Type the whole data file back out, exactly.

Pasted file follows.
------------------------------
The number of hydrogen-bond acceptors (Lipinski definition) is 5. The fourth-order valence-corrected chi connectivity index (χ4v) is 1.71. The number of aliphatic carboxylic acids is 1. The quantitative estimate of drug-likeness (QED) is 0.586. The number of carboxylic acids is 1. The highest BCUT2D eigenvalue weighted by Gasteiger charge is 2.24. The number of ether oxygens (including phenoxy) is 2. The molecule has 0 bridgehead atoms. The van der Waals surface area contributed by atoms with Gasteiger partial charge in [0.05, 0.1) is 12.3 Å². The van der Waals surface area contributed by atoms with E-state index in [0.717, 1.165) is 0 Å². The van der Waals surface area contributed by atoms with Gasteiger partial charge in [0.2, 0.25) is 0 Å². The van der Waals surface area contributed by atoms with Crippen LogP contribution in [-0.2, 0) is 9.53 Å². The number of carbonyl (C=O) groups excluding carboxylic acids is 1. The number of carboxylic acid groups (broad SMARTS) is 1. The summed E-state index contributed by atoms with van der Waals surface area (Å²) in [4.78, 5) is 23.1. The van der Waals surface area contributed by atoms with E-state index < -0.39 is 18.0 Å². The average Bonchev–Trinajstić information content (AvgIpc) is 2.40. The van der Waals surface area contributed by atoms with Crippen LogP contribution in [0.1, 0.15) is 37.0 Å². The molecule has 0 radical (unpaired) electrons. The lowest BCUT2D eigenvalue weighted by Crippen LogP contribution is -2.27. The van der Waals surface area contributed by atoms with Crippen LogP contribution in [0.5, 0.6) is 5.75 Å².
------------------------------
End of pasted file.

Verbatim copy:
The number of hydrogen-bond acceptors (Lipinski definition) is 5. The fourth-order valence-corrected chi connectivity index (χ4v) is 1.71. The number of aliphatic carboxylic acids is 1. The quantitative estimate of drug-likeness (QED) is 0.586. The number of carboxylic acids is 1. The highest BCUT2D eigenvalue weighted by Gasteiger charge is 2.24. The number of ether oxygens (including phenoxy) is 2. The molecule has 0 bridgehead atoms. The van der Waals surface area contributed by atoms with Gasteiger partial charge in [0.05, 0.1) is 12.3 Å². The van der Waals surface area contributed by atoms with E-state index in [0.717, 1.165) is 0 Å². The van der Waals surface area contributed by atoms with Gasteiger partial charge in [0.2, 0.25) is 0 Å². The van der Waals surface area contributed by atoms with Crippen LogP contribution in [-0.2, 0) is 9.53 Å². The number of carbonyl (C=O) groups excluding carboxylic acids is 1. The number of carboxylic acid groups (broad SMARTS) is 1. The summed E-state index contributed by atoms with van der Waals surface area (Å²) in [4.78, 5) is 23.1. The van der Waals surface area contributed by atoms with E-state index < -0.39 is 18.0 Å². The average Bonchev–Trinajstić information content (AvgIpc) is 2.40. The van der Waals surface area contributed by atoms with Crippen LogP contribution in [0.1, 0.15) is 37.0 Å². The molecule has 0 radical (unpaired) electrons. The lowest BCUT2D eigenvalue weighted by Crippen LogP contribution is -2.27. The van der Waals surface area contributed by atoms with Crippen LogP contribution in [0.5, 0.6) is 5.75 Å².